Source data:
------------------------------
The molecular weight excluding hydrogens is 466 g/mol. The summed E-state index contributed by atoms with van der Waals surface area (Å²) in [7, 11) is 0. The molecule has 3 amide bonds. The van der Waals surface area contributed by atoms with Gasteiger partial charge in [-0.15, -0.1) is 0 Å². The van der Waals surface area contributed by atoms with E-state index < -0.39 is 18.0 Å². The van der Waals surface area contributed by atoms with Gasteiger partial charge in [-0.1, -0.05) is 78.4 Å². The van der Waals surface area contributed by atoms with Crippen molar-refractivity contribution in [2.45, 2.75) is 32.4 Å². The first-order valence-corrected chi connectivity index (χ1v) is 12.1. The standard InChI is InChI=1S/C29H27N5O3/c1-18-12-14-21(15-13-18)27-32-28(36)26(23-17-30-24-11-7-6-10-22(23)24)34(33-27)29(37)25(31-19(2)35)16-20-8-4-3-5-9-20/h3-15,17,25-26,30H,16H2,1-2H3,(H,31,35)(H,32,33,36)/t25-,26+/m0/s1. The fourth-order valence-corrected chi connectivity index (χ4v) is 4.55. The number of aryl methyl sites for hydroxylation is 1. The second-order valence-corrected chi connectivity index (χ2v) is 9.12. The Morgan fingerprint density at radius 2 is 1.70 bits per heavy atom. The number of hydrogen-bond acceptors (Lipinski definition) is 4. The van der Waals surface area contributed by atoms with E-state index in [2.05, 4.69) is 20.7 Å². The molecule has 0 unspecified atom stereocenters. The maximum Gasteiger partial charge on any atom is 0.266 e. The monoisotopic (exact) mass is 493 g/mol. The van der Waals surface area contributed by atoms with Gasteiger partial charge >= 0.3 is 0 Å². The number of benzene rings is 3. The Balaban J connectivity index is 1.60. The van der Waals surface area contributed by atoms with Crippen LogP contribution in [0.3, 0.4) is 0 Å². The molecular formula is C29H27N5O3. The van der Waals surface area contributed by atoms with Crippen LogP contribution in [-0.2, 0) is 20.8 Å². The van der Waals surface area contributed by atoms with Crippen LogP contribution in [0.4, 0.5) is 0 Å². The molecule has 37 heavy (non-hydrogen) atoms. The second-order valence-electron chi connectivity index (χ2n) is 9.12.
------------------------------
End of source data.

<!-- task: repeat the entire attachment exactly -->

The molecular weight excluding hydrogens is 466 g/mol. The summed E-state index contributed by atoms with van der Waals surface area (Å²) in [7, 11) is 0. The molecule has 3 amide bonds. The van der Waals surface area contributed by atoms with Gasteiger partial charge in [-0.15, -0.1) is 0 Å². The van der Waals surface area contributed by atoms with E-state index < -0.39 is 18.0 Å². The van der Waals surface area contributed by atoms with Gasteiger partial charge in [-0.1, -0.05) is 78.4 Å². The van der Waals surface area contributed by atoms with Crippen molar-refractivity contribution in [2.45, 2.75) is 32.4 Å². The first-order valence-corrected chi connectivity index (χ1v) is 12.1. The standard InChI is InChI=1S/C29H27N5O3/c1-18-12-14-21(15-13-18)27-32-28(36)26(23-17-30-24-11-7-6-10-22(23)24)34(33-27)29(37)25(31-19(2)35)16-20-8-4-3-5-9-20/h3-15,17,25-26,30H,16H2,1-2H3,(H,31,35)(H,32,33,36)/t25-,26+/m0/s1. The fourth-order valence-corrected chi connectivity index (χ4v) is 4.55. The number of aryl methyl sites for hydroxylation is 1. The second-order valence-corrected chi connectivity index (χ2v) is 9.12. The Morgan fingerprint density at radius 2 is 1.70 bits per heavy atom. The number of hydrogen-bond acceptors (Lipinski definition) is 4. The van der Waals surface area contributed by atoms with E-state index in [2.05, 4.69) is 20.7 Å². The molecule has 0 unspecified atom stereocenters. The maximum Gasteiger partial charge on any atom is 0.266 e. The monoisotopic (exact) mass is 493 g/mol. The van der Waals surface area contributed by atoms with Gasteiger partial charge >= 0.3 is 0 Å². The number of benzene rings is 3. The Balaban J connectivity index is 1.60. The van der Waals surface area contributed by atoms with Crippen LogP contribution in [0.3, 0.4) is 0 Å². The molecular formula is C29H27N5O3. The van der Waals surface area contributed by atoms with Crippen LogP contribution in [-0.2, 0) is 20.8 Å². The van der Waals surface area contributed by atoms with Crippen LogP contribution in [0.4, 0.5) is 0 Å². The molecule has 37 heavy (non-hydrogen) atoms. The second-order valence-electron chi connectivity index (χ2n) is 9.12.